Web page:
This past year has been hard! I would go as far to say that this has probably been the hardest thing I have ever done and I think Nick would concur. I'm no stranger to hard work - but the difference between say a PhD and being a parent is that you can take breaks with a PhD and you get to sleep!!!
All you parents out there had made it look easy! I had this naive vision of life with a new baby, where we went about our normal lives just with a baby in tow, drinking tea and doing our own thing while the baby peacefully sleeps in the corner. You think having a baby won't change anything. So I think I may have gone into shock when finding out that actually when you have a baby it changes EVERYTHING. Well, it did for us anyway.
Several times in those first few months I thought "what the hell have we done!!!" Usually at 3am being woken up for the umpteenth time that night. Thankfully those thoughts have faded over the months that followed, although some days I still think "I really can't be bothered to be a parent today".
Of course watching Devon grow and learn is a privilege. We don't regret becoming parents for a single second. He is the blond-haired, blue-eyed child of my dreams. Seeing his face light up as he takes his first steps makes my heart melt. But being a parent to Devon has been (and still is) extremely demanding!
The hardest thing, by far, is that Devon is not a good sleeper. I had no idea that babies don't just sleep when they are tired! Ever since he was born it has taken more and more effort to get him to sleep. I'm now the only one who can do it as it usually takes a combination of rocking, singing, and boobies. He still wakes many times during the night, and I'm the only one he wants when he wakes up. And he never has a lie in!
The resulting sleep deprivation has effected everything really and has meant that we haven't done half the things we wanted to this past year. Everything seems worse when you can't get enough sleep. I haven't had an unbroken nights sleep in over a year now and it does take its toll. I kept waiting for that magical night where Devon wouldn't wake until morning, and I'm still waiting.
If someone had told me during those first few months that Devon would still be waking multiple times during the night at one year old I may have had a nervous breakdown. But the truth is, to some extent you do get used to it. And it is what it is, there is nothing we can do except be patient and wait for him to grow out of it.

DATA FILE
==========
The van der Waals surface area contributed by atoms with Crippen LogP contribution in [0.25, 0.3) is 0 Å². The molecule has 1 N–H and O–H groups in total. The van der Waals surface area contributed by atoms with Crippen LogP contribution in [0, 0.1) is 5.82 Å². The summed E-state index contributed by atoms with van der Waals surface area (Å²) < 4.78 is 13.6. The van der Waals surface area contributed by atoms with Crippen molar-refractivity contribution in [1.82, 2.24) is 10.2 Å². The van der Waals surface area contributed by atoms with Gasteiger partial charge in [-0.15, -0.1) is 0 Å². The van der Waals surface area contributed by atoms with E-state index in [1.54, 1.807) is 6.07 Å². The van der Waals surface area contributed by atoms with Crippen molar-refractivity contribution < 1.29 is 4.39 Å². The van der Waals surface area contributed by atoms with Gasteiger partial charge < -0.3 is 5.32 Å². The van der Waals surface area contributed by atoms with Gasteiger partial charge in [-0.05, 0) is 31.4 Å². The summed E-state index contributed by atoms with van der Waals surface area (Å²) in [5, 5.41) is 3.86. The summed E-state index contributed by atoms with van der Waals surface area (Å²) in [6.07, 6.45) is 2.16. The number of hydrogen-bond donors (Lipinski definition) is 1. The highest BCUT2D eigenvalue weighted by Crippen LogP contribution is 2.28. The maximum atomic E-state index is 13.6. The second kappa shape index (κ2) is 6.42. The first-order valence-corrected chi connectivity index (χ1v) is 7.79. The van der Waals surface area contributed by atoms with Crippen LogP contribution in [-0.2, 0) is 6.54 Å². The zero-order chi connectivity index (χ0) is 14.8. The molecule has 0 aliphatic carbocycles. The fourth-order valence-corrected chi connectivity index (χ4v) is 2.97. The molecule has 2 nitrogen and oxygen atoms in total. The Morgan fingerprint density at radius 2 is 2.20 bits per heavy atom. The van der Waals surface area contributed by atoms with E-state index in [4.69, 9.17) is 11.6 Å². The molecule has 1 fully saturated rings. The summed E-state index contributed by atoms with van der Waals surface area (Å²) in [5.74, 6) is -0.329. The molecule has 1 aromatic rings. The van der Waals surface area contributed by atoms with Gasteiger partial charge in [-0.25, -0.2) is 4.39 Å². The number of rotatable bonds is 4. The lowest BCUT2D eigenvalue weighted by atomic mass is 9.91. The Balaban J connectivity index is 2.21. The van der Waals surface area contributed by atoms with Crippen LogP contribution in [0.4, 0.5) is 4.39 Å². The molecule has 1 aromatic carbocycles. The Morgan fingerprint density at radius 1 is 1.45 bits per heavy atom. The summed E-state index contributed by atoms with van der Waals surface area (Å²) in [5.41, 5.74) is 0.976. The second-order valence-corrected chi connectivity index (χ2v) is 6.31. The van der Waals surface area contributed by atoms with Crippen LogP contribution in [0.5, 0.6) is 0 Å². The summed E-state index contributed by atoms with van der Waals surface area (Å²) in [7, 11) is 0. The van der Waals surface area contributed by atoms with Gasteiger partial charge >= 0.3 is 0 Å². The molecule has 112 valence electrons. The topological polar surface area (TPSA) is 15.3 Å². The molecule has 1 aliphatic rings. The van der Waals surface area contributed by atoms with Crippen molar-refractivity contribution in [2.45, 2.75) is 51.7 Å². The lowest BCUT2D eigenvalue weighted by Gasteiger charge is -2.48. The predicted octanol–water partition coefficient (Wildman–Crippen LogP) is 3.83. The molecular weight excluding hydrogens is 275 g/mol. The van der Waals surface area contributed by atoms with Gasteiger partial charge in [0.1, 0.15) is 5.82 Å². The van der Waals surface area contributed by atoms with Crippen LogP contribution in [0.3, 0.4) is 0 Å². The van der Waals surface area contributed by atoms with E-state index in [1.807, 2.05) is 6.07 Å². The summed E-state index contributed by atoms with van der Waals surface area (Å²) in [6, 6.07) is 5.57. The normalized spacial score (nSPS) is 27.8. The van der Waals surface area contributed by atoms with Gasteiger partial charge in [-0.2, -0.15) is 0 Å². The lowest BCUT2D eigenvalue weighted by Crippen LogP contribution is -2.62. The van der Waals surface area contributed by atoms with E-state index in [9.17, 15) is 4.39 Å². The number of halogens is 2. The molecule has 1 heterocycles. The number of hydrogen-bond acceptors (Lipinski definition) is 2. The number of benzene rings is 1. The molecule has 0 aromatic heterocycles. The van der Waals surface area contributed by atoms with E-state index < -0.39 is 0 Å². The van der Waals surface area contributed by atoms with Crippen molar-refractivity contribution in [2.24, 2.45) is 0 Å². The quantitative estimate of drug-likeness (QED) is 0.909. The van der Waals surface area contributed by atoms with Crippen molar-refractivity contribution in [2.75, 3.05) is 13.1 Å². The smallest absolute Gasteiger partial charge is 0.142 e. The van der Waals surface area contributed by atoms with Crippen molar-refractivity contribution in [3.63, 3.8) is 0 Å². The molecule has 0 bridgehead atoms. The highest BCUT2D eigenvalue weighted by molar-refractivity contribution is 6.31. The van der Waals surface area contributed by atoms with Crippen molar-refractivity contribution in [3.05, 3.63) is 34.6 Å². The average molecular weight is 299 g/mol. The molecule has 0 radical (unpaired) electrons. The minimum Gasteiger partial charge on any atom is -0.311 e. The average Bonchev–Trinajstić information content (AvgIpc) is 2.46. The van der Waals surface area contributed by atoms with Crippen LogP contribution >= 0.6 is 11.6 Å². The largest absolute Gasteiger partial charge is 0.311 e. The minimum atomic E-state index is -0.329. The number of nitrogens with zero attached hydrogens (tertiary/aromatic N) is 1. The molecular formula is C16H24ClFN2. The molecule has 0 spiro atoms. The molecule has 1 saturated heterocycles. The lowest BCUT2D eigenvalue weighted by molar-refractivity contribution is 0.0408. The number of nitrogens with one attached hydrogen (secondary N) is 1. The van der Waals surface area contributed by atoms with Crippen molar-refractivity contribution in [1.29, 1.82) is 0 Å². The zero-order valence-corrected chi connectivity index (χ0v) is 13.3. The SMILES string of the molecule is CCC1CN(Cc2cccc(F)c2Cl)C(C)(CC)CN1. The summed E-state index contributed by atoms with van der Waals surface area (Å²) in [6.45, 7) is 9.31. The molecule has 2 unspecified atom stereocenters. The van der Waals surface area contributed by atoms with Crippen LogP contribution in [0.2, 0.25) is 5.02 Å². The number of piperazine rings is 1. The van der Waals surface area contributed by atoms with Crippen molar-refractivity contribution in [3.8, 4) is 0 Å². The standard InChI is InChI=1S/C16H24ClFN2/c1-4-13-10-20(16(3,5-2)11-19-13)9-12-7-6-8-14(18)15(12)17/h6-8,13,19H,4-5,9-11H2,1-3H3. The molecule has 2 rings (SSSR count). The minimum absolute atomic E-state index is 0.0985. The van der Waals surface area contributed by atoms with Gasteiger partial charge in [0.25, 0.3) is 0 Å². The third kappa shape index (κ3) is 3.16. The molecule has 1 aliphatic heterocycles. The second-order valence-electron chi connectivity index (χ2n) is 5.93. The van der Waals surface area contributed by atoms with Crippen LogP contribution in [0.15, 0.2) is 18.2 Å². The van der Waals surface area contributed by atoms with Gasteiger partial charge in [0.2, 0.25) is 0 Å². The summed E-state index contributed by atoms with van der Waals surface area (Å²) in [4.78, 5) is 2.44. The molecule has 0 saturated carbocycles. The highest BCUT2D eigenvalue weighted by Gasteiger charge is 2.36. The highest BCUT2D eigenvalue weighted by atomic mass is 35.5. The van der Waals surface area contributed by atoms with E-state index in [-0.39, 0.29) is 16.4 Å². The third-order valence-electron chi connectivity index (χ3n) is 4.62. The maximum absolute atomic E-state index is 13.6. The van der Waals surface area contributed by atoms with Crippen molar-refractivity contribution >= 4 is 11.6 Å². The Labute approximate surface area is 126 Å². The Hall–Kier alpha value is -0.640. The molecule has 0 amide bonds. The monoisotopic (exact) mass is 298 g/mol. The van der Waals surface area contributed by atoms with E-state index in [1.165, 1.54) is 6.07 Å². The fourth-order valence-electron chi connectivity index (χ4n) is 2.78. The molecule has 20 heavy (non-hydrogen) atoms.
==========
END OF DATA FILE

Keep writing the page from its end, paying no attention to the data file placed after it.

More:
I can't bring myself to ever leave him alone crying. I feel it would break the trust he has in me.
Having little control over your own time takes a bit of getting used to as well. Suddenly you have to decide between making yourself some lunch and calming your crying baby. In the early days I would find myself at 3pm still in my pyjamas, having not eaten or drunk anything all day, because I had spent hours and hours just walking around rocking, willing, Devon to go to sleep. Of course your baby's needs must come first, but I soon learnt that one of those needs is to have a happy, well-nourished mother and you have to find the balance in that.
It's also not nice being judged for every decision you make. It seems no matter what you do, someone frowns upon it. Co-sleeping vs a cot in a nursery, formula vs breast, feeding to sleep vs cry-it-out. And everyone wants to give you advice, often conflicting, often based on social expectations rather than actual evidence. It's very confusing for a new parent, when all we really need is someone (everyone) to say: 'Hey you are doing great. Yes it's hard but you can do it. You're not alone'.
No one else has ever parented Devon before and no one knows him as well as Nick and I do. He is unique, and so are we, so I quickly learned to not compare our parenting experience with anyone else's and to take all advice from others with a pinch of salt. Other parents may seem to have it easier or harder than us, but who knows what happens at home where no one can see, or what time will bring? Easy babies may be demanding teenagers, and vice versa!
It does get easier with time. But I think this is mostly because our selfish, child-free days become an ever-distant memory. It's true Devon no longer requires near constant attention and care, and can amuse himself for ever-increasing periods of time, but he gets bored easily, is very vocal about his needs and usually leaves a trail of mess and destruction in his wake!
However I do feel like I've got a lot more breathing space now. Devon can go for up to four hours or so without a breastfeed quite easily, and will happily spend a couple of hours away from me with his Dad or my mum. When he was younger, I couldn't even go to a doctors appointment without a lot of stress and tears. As a result, I'm starting to think more and more about my own interests and dreams.
All in all it's been an amazing year and although I would love to hold Devon as a newborn again, I'm not sure I'd want to repeat it! We would love to give Devon a brother or sister but we constantly change our minds!